It almost made me forget about not catching any fish.

Sweet Potato Marinara
1 sweet potato, cut into small dice
1 small zucchini, thinly sliced
1 small onion, diced
1 small green pepper, diced
1 8-ounce can tomato sauce
1 cup tomato juice
1 teaspoon Italian seasoning
1 teaspoon garlic powder
Salt and pepper to taste
1 to 2 tablespoons olive oil
Spaghetti
Saute onion and green pepper in olive oil for 1 to 2 minutes. Add sweet potato and continue to saute for another 2 to 3 minutes. Add zucchini and saute for 1 minute. Add tomato sauce, juice and seasonings. Simmer for 15 minutes. Serve over spaghetti.

CHEF JEFF: One Byte At A Time — Garlicky Mushroom Chicken With Spinach In Cream Sauce

Comfort food is most often associated with winter, when the wind is blowing and the snow is flying and the temperature is on the nippy side, usually below zero.

But there can be times when the weather is nice, perhaps with temps in the 70s or 80s, that a hearty meal really hits the spot.

That’s where I found myself recently after putting in a few hours in the garden, where I worked up an appetite for more than a bowl of soup and a sandwich, a casserole or burgers and such.

What I came up with was a combination of chicken (in my case pheasant), mushrooms, spinach and a rich, garlicky cream sauce that took just 10 minutes of prep time and 20 minutes in the skillet before it hit the dining room table.

If you are looking for a comforting, satisfying and tasty entree, this dish is for you.

Garlicky Mushroom Chicken with Spinach in Cream Sauce
4 boneless, skinless chicken breasts (can substitute pheasant breasts)
2 tablespoons Olive oil
Salt and pepper to taste
8 ounces mushrooms, sliced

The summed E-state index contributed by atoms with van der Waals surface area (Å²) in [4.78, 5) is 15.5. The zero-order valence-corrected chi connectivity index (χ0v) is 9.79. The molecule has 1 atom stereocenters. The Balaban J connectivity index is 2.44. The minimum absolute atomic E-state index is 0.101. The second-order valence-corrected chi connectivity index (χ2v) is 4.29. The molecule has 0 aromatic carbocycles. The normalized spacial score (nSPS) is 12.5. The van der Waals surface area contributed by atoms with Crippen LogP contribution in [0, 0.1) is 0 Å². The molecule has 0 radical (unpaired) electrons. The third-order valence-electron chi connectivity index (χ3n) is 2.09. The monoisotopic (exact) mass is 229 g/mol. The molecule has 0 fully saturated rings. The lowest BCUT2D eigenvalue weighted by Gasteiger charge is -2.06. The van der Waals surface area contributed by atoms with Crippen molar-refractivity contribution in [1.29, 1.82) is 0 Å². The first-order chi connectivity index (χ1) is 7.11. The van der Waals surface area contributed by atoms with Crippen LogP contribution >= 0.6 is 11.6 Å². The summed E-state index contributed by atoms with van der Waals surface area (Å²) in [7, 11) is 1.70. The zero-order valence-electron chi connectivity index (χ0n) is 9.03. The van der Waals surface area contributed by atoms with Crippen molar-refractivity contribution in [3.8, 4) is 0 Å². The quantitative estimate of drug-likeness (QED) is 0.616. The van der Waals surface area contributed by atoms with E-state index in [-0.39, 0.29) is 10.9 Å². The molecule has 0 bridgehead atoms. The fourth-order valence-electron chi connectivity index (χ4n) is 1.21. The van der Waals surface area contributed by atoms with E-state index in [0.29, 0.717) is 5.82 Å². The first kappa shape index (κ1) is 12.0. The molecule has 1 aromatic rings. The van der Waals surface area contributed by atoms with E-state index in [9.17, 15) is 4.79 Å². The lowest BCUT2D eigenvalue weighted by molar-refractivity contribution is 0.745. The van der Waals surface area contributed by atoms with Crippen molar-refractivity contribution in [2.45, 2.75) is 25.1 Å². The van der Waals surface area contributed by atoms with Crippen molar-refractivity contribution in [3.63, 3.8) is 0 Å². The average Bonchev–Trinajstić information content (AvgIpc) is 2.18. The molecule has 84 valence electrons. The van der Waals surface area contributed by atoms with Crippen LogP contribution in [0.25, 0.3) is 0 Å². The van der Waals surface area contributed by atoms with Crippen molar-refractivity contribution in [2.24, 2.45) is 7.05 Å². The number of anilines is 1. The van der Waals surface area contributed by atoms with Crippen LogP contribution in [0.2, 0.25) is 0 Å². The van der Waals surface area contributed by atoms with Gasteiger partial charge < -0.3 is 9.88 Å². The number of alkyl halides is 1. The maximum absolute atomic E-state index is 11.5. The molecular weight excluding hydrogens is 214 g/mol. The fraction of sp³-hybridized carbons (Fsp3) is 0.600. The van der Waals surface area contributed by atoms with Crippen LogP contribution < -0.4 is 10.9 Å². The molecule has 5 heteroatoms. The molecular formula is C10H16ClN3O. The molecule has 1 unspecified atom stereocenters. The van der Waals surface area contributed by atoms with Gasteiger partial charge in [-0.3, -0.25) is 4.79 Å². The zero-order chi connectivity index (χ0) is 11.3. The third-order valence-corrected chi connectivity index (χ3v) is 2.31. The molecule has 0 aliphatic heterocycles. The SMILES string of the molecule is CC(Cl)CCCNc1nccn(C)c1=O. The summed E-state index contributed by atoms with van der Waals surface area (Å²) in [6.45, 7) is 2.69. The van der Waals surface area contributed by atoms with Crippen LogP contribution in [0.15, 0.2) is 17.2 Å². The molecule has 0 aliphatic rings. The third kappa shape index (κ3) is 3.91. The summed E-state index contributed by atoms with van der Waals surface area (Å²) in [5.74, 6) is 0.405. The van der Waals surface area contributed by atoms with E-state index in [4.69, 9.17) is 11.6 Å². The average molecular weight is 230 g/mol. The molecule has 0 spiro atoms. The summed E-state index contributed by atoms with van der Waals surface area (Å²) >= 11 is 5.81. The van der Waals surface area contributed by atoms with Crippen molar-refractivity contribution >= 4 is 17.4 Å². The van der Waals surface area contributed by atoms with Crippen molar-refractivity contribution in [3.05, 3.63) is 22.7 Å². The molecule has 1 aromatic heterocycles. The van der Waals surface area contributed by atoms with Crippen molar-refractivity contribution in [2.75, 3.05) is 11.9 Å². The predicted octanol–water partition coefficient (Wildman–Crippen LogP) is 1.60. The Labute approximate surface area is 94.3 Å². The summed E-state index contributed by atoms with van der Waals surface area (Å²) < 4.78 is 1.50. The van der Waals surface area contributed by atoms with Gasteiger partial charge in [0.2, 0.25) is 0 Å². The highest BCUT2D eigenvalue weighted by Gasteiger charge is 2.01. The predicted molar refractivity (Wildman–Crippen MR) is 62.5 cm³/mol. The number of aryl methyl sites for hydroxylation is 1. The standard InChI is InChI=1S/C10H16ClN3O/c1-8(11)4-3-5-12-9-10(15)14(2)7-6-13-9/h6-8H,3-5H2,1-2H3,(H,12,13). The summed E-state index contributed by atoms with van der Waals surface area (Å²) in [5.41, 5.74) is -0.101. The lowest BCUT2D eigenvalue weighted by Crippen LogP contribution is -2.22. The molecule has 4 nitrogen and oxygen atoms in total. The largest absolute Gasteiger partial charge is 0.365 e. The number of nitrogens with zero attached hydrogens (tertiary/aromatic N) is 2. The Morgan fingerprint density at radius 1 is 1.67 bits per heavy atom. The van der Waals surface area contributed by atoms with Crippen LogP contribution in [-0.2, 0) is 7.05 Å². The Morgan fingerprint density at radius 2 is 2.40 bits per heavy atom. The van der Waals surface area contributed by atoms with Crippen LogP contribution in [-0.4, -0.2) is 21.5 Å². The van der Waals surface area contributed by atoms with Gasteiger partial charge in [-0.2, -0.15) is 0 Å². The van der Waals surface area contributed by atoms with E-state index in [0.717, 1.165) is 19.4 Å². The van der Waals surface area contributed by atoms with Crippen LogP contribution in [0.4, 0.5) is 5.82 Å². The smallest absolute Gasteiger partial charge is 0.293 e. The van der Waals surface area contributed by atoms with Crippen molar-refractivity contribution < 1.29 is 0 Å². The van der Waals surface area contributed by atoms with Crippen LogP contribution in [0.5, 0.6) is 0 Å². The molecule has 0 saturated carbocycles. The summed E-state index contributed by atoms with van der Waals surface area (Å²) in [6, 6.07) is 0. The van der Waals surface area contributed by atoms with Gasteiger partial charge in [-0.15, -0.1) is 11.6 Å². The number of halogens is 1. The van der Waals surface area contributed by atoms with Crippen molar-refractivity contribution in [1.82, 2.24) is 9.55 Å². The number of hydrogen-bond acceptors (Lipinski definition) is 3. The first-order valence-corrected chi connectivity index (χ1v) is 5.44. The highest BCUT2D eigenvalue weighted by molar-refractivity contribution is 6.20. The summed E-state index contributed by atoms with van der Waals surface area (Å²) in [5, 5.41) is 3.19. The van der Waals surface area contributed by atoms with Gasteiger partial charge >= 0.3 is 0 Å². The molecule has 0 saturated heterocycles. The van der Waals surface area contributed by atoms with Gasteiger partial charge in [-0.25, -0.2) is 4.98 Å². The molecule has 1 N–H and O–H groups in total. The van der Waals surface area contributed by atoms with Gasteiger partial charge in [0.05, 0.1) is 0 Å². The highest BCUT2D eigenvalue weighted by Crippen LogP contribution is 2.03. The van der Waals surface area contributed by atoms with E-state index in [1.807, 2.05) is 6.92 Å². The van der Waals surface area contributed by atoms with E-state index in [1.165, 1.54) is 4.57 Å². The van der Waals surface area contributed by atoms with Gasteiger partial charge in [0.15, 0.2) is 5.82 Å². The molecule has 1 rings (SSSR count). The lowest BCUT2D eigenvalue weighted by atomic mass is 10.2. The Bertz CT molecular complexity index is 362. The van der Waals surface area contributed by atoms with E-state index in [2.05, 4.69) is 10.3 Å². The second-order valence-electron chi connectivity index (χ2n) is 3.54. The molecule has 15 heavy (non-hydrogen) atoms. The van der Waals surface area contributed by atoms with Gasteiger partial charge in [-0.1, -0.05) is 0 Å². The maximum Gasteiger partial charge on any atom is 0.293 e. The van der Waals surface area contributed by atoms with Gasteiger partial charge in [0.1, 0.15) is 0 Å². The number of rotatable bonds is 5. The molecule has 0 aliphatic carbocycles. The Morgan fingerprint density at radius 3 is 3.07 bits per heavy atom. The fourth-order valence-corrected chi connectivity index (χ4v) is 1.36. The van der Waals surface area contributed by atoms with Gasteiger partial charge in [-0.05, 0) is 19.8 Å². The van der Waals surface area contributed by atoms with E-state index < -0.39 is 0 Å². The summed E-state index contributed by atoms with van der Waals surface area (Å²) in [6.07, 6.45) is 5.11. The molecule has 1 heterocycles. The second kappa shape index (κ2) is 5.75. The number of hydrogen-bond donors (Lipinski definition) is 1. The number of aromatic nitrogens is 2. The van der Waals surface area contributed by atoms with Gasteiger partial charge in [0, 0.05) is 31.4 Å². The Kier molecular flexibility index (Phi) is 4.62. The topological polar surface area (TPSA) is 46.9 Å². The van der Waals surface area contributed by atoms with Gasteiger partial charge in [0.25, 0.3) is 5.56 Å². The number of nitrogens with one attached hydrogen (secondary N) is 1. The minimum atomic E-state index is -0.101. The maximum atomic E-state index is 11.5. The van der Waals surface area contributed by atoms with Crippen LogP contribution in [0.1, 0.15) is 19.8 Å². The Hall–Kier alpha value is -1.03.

SAUCE:
¼ cup butter
2 garlic cloves, minced
1 tablespoon flour
½ cup chicken broth
1 cup half and half
½ cup grated Parmesan cheese
½ teaspoon garlic powder
¼ teaspoon pepper
½ teaspoon salt
1 cup spinach, chopped
In a large skillet, add olive oil and cook the chicken on medium high heat for 3 to 5 minutes on each side or until brown on each side and no longer pink in center. Remove chicken and set aside on a plate. Add the sliced mushrooms and cook for a few minutes until tender. Remove and set aside.
To make the sauce, add the butter to the skillet and melt. Add garlic and cook until tender. Whisk in the flour until it thickens. Whisk in chicken broth, heavy cream, Parmesan cheese, garlic powder, pepper and salt. Add the spinach and let simmer until it starts to thicken and spinach wilts. Add the chicken and mushrooms back to the sauce and serve over rice.
Yield: Serves 4.

CHEF JEFF: One Byte At A Time — Slow Cooker Roast Stroganoff

Cooking for two can be a challenging. But as the old saying goes, where there is a will, there is a way.

For me, the biggest issue is leftovers. When our grandson, Rakeem, was in town and coming over for supper two to four times a week, it wasn’t that big a deal. But now that he’s gone away for college, I’ve had to come up with some new recipes or cut back on some old ones so we aren’t eating the same thing for a week.

We had a bit of a reprieve recently when he came home for a visit. I made a couple of his favorite meals — Swiss steak and spaghetti with meat sauce — while he was here. His appetite assuredly cut back on the amount of leftovers.

However when preparing the Swiss steak, I had a pretty good chunk of meat remaining after cutting slices off a 3- to 4-pound bison roast and no plan for the remainder. That’s when I started searching through cookbooks and on the internet for recipes that might give me some ideas on what to do with the large hunk of roast.

After looking over more than a dozen recipes, I put together the following concoction, which vastly exceeded my expectations. And needless to say, the leftovers didn’t last very long.

Slow Cooker Roast Stroganoff
1 3- to 4-pound beef or bison roast
1 package dry onion soup mix
1 10½-ounce can cream of mushroom soup (If using a condensed soup add 1 can of water.)
8 ounces fresh mushrooms, sliced
1 14½-ounce can stewed tomatoes
¼ cup flour
2 tablespoons olive oil
2 tablespoons Worcestershire sauce
Sour cream
Dill
Butter
Put the onion soup mix on the bottom of the slow cooker. Brown all sides of the roast in a skillet. Remove meat and place in slow cooker.